Inerrancy and the ETS

ETSI have just returned from the annual meeting of the venerable Evangelical Theological Society (ETS) in Baltimore. I have been active in ETS for about 20 years, since my time at Trinity Evangelical Divinity School. This was the 65th Anniversary meeting, so I have been around for about 1/3 of the ETS history.

The theme this year was “Inerrancy and Evangelicalism and the Evangelical Theological Society: Retrospect and Prospect.” Many of the papers presented were looking at the state of the doctrine of inerrancy from historical, apologetic, scriptural, and other viewpoints. I enjoyed the plenary sessions this year with speakers John Frame, D.A. Carson (my mentor), and Ben Witherington III. I also attended several interesting sessions, including a morning focused on the “Historical Adam” and a historical retelling of the inerrancy controversies in the ETS by Craig Blaising of SW Baptist Theological Seminary.

In John Frame’s plenary address, he made a statement that I wish evangelicals would take more seriously. I’m paraphrasing, but Frame said, “After all, we must admit that inerrancy is a theological presupposition. I believe it is supported by the biblical texts, but I suppose that is circular reasoning, isn’t it?” Exactly! Why are we afraid to admit that belief in inerrancy is a theological presupposition, a faith position? The idea that we can conclusively and convincingly prove the Bible is without error from the texts of the Bible itself is asking too much. Those texts that are used for this purpose must be taken on faith. All areas of academic knowledge operate on presuppositions, even the supposedly “hard” sciences. Certainly the softer disciplines like psychology do this.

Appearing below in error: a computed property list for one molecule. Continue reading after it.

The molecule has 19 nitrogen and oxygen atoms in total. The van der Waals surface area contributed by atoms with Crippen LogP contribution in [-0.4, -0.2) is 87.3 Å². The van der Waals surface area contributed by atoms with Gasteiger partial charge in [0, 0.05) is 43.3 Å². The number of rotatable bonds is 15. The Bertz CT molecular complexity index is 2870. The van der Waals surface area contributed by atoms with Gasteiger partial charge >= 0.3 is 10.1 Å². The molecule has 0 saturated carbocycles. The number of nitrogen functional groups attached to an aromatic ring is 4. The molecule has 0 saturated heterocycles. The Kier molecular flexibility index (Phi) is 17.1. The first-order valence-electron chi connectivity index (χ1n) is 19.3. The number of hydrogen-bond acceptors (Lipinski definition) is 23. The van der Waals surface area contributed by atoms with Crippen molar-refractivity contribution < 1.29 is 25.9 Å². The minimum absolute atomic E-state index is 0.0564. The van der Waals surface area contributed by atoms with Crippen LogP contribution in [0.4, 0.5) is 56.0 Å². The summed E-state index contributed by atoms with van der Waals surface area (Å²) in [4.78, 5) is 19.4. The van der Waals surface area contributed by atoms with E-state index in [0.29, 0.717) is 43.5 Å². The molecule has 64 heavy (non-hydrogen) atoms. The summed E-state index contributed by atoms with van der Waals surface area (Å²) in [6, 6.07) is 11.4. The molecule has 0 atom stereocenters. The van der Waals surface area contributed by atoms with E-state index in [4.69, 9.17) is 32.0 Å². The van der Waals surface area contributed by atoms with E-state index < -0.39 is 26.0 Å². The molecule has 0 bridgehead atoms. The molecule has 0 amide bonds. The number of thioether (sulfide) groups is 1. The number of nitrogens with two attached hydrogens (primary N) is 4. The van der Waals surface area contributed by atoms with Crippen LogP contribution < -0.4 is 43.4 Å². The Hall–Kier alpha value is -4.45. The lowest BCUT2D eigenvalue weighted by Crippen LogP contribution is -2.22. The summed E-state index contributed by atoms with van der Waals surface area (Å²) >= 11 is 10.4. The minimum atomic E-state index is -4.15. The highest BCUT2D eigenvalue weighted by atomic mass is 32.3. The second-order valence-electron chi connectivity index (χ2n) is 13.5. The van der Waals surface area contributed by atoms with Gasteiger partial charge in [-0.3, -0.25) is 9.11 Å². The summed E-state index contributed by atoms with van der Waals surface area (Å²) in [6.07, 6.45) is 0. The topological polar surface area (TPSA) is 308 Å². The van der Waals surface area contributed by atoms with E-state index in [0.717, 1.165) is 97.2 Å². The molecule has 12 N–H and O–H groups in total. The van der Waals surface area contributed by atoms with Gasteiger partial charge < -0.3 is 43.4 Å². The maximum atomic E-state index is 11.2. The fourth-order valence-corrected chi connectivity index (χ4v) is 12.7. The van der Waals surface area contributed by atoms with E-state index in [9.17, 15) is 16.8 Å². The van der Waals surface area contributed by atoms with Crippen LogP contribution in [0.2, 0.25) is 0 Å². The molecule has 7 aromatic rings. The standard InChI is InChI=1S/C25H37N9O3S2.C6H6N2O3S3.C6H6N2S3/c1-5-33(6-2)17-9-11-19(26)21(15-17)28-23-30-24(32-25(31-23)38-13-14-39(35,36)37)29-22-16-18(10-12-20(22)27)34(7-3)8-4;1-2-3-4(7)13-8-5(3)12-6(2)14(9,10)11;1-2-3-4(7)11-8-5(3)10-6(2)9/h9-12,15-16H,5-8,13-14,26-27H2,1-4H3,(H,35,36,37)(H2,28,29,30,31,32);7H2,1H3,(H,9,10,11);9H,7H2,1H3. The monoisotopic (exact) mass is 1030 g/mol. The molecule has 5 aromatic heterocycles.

Repeatedly in the sessions of this ETS meeting, we were told that belief in an inerrant Scripture is the historic position of the church, and that the idea that there are errors or mistakes in the Bible is a recent innovation. Maybe so, but I would like to say these things about my understanding of the doctrine of inerrancy as I hold it. (Please remember I am blogging this at 6 am in Starbucks, so it will not be an inerrant blog. I may need to correct some things later.)